World of Chig   

Queer As Folk 10

Tuesday 23 February 1999.

It was ten years ago tonight that the first episode of Queer As Folk was broadcast on Channel 4. I had been lucky enough to visit the set on two separate occasions in the Autumn of 1998, to watch the filming and interview the stars (and a certain writer) for what turned out to be my first (and so far only) cover story for Gay Times magazine. You can't imagine how excited I was as I sat down ten years ago tonight, but not because I wondered what it was like. I had already seen it! I couldn't wait to find out the reaction of the press and friends and colleagues the next day. I already knew what was coming, because I had been lucky enough to be invited down to London by Russell T Davies some time before, where I had watched an exclusive screening of the first two episodes in one of those preview cinemas in Soho where people like Jonathan Ross and Mark Kermode watch films before the rest of us mere mortals. We just had Boyd Hilton, who wasn't very well-known at the time. I loved those first two episodes, but they also burst my bubble somewhat, as friends of mine know only too well. You see, I was supposed to be in episode one. I had been filmed for it. I would have been the first face on screen after Nathan, right at the beginning of the opening episode. I realised while watching in that Soho cinema, my big moment ended up on the cutting room floor, so I had to ask Russell T Davies afterwards why. I was gutted.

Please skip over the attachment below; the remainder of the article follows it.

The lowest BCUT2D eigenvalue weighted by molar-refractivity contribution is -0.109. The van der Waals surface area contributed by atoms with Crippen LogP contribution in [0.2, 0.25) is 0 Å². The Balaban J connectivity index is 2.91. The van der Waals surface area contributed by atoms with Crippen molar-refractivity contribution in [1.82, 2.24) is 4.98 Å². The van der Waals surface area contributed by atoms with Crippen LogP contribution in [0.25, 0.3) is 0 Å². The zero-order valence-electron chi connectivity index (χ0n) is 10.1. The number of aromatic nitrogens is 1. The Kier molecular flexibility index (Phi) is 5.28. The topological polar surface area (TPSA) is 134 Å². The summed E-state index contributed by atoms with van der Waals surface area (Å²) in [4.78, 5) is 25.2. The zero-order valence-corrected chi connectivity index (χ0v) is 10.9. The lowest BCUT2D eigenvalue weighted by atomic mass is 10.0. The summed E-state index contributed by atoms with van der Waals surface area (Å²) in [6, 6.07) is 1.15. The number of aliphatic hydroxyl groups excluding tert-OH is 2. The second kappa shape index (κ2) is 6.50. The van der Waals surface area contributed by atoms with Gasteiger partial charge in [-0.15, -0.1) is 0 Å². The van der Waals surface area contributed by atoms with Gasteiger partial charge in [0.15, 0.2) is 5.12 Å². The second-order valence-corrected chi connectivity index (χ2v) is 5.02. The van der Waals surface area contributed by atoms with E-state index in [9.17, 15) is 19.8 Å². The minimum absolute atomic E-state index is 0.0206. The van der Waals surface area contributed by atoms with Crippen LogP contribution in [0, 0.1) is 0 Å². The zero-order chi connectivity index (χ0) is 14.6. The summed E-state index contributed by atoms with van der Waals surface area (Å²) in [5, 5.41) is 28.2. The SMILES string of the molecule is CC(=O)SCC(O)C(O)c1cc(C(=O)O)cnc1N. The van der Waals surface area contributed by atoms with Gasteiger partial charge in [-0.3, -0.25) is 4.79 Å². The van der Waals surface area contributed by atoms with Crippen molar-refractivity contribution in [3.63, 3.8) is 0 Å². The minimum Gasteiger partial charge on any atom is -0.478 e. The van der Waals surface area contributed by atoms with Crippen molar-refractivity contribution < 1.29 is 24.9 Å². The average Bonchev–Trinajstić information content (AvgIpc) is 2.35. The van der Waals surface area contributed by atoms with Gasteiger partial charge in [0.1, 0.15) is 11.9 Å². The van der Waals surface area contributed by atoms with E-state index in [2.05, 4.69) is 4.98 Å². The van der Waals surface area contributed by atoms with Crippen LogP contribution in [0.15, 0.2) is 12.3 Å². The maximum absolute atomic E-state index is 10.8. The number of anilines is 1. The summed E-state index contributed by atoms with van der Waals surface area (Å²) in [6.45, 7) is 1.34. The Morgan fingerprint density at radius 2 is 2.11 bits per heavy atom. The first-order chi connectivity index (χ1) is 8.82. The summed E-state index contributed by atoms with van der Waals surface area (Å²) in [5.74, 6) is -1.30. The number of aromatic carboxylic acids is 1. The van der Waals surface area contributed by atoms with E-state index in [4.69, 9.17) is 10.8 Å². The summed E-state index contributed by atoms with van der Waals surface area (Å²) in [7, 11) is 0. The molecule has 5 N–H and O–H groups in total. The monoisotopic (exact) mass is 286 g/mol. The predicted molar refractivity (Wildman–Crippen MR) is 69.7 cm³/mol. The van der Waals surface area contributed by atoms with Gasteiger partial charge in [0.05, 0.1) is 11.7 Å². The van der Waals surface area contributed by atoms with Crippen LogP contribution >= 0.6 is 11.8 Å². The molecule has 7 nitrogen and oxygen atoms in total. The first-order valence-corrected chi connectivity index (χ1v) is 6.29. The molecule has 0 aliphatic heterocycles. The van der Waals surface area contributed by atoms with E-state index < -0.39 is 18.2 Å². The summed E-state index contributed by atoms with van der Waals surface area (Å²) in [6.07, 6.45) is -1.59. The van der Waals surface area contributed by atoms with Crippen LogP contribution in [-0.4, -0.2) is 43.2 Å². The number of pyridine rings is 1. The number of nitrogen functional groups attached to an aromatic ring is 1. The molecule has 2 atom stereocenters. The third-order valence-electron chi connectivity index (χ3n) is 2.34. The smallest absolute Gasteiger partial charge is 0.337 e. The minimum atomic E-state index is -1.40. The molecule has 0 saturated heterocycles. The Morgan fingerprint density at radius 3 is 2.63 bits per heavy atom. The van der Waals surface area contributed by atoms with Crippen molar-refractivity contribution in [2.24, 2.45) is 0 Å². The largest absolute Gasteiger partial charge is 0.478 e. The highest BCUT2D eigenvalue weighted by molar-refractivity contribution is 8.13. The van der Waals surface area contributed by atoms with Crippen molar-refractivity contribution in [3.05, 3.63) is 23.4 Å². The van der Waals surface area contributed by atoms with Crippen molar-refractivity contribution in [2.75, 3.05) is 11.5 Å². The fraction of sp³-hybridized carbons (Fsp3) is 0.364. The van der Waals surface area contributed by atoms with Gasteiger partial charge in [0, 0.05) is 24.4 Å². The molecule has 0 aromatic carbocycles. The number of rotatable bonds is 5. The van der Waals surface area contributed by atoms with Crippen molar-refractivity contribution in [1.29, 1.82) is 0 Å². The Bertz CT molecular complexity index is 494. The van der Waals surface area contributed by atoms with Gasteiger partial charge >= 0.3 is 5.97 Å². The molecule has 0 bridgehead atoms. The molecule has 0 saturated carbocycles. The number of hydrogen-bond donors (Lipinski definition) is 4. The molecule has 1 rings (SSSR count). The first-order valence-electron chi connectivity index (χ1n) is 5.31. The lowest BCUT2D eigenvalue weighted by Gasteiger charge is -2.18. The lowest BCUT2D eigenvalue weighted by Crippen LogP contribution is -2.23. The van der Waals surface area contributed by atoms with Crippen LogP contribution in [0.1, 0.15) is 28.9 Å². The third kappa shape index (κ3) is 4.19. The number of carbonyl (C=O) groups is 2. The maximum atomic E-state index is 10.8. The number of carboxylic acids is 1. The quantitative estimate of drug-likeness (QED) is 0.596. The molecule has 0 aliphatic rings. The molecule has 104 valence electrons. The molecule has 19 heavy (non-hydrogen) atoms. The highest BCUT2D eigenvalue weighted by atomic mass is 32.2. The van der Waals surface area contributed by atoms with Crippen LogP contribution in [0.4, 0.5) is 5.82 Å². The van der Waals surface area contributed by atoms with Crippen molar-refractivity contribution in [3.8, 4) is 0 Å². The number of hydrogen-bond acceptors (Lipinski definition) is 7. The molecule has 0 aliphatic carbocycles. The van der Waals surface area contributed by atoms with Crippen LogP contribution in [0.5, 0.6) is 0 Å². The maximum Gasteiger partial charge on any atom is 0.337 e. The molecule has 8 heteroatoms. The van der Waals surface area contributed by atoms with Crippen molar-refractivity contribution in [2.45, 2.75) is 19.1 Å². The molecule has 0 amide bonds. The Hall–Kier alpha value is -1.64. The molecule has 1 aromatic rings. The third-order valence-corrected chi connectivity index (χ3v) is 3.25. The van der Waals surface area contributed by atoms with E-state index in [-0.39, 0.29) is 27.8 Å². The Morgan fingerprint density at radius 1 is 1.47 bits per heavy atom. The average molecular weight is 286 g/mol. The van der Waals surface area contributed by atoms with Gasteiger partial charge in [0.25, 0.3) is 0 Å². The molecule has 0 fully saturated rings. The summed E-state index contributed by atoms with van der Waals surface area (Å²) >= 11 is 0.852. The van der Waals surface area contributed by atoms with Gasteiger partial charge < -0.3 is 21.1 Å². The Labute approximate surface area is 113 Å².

I'm going to drag out this tenth anniversary for the whole week, as I have a few stories to tell. If I'd had a blog at the time, they would probably have been on it, but World Of Chig was still nearly three years away at the time. Please feel free to share your memories and experiences of Queer As Folk. In the meantime, why not start off by reading the text of the Gay Times article which I wrote for that early 1999 issue. I've only just discovered that it is reproduced on a website dedicated to Charlie Hunnam, who played Nathan, so I've copied it, taken out the typos and Americanisms that they had inserted (the cheek!) and pasted it below. I've actually enjoyed reading it again myself. There'll be more QAF stuff all week.